Safer electroplating solution 5
Ok, lets try to go for stainless steel deposition one more time.
New standard solution; T=60C; Anode stainless steel angle of unknown composition; cathode: steel parallel, prepared by AJAX scrubbing. Approximate submerged cathode area: 3 in^2
10:50 : start; current 1.5A
10:58 : On steel parallels the standard solution always starts out creating a dark gray layer, current or not. By this time much of that layer is gone. The submerged layer sort of looks like a topographical map going from gray to shiny.
11:56 : There are a lot of little flakes floating around. These flakes are yellow, the same color as elemental sulfur. They seem to grow on the parallel and then detach. The solution is clear and deep green.
12:22 : stop; T=60C. Yellow deposit on parallel. Sulfur? removed deposit with SS wool
15:12 : rust showing on sample
15:14 : restart; T=23C; parallel scrubbed clean; added 5g of oxalic acid to solution
15:45 : stop remove sample; T=41C; more yellow deposit.
16:05 : add 3g TSP; continue
16:53 : remove & clean; some yellow deposit, but the color of the parallel under that now is about right for stainless steel. The solution is now deep green-black. put cleaned sample back in.
17:18 : T=53C
17:28 : remove and clean; some sulfur; very shiny underneath.
19:17 : stop; a little more yellow deposit; some blackening along one edge; along some edges and especially under the blackened part something definitely built up. At sharp edges there is a lot more deposit than in flat areas.
The following note on electro-polishing stainless steel:
notes that "it can take a couple of days before the passive layer develops its full thickness", so the cleaned and dried part is left to sit in air for at least an hour.
Next, I took some pictures with a microscope.
Here some pictures of an unaltered parallel.
Here equivalent areas of the plated on parallel.
Some extra pictures of plated area:
Clearly some metal deposited. But it looks like there are areas without adherence, and that the deposit in general is porous.
20:20 : a large drop of water is placed on part of the stainless plated area of the parallel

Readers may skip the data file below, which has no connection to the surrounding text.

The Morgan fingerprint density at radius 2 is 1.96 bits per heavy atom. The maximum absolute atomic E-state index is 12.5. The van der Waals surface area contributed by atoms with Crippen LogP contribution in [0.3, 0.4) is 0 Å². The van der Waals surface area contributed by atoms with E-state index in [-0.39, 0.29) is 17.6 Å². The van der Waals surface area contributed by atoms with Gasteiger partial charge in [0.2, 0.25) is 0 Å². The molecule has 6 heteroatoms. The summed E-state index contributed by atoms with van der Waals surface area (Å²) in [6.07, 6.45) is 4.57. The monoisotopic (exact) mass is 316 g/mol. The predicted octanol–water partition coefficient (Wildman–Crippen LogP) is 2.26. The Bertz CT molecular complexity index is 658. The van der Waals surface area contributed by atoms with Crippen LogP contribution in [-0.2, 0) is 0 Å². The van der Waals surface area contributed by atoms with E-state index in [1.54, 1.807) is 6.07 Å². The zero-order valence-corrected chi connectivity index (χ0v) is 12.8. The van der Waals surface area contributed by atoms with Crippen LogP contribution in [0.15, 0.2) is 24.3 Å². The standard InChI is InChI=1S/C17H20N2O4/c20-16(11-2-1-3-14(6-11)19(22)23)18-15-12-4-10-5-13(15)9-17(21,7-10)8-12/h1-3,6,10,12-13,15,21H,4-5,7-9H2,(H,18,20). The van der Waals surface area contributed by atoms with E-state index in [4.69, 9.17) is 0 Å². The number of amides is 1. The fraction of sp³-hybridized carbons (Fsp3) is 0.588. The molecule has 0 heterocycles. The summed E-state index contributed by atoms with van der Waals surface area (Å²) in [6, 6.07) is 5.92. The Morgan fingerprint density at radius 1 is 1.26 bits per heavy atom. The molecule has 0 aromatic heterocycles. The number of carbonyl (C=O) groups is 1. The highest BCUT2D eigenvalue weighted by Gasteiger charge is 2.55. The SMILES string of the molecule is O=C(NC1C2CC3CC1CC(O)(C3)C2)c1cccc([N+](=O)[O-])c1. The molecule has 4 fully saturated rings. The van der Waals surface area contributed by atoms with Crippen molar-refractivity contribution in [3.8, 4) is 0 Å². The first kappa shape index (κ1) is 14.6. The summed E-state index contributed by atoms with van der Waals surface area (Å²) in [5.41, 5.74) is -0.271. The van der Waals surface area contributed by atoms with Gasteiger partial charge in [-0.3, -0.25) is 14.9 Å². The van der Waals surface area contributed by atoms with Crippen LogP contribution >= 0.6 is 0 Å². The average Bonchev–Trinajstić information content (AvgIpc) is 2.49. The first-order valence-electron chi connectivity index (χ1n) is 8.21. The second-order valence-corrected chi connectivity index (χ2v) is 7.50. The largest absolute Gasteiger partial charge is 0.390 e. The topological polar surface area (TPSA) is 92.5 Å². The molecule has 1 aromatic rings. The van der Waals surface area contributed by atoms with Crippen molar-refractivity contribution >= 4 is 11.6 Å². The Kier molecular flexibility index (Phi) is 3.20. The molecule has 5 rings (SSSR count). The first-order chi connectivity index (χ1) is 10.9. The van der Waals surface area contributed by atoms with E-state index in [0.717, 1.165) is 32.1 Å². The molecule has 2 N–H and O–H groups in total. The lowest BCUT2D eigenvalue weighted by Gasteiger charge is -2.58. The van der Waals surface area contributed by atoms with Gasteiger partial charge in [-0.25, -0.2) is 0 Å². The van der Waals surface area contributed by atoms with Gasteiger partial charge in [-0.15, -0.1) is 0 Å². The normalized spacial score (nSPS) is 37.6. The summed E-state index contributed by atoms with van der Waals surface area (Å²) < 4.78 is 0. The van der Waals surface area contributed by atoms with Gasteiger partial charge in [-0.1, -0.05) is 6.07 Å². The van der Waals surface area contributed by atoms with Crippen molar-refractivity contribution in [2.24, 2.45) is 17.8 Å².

Some rust shows on area of water drop. To check against the potential need to passivate for a longer period of time:
09:00 : stainless area of parallel is wetted again.
10:39 : more rust. Stainless deposit clearly porous or otherwise incomplete.
Use existing solution. Solution is transferred to stainless bucket. Bucket is heated, but not stirred. Current is set to 0.25A. New parallel is prepared with AJAX. Approximate plated area: 2 in^2.
08:27 : start; T= 33C
09:29 : T=44C; yellow coating; not removed, parallel placed back in after taking picture.
10:34 : T=54C; yellow coating; not removed, parallel placed back in after taking picture.
11:51 : stop; yellow coating. Looks like there is a black coating underneath. Cleans up easily with stainless steel wool. It is light gray and shiny under the deposit. Could be stainless steel.
The microscope seems to tell the story that - along the sharp corners at leas - there is noticeable plating. For the rest, it's a bit hard to tell. Certainly there is no porosity, which is good. The color is also right. Along the inside edge of the hole, I did not de-oxidize nor clean too well. And there it looks like there is some bad plating, with cracks.
Time to test this with a water drop.
19:45 Water drop shows some rust. The rust easily wipes off, though and one can see the bare metal underneath it. It seems fairly clear now that there really was a layer of something on top.
The microscope tells the same story, on the left half is the area where the rust removed the top layer. On the right half is still plated area.
Experiment 3: Use the same solution to plate on to a copper coin. Since it seems to hard to plate on top of steel, I want to try to see if copper is an easier substrate. To that effect, I have AJAXed a copper coin and placed it into the bath. Approx area: 1/3 in^2. Current 0.25A. Left it in approx 1 hour:
Result: There is a dull gray coating on the penny after removal. After cleaning up with a bit of AJAX, the plating looks shiny and about the right color for stainless.
Of course, one concern is whether the plating bath simply removed the copper plating from the coin. However the microscope pictures are pretty definitive about this not being the case.
20:24 : Put water drop on deposit to check for corrosion.
09:05 : Rust on coin. Since the copper cannot rust brown, the deposit itself must have rusted....
Conclusions: While metal definitely deposits from the stainless steel anode to the cathode, we cannot yet make a corrosion resistant plating on either steel or copper.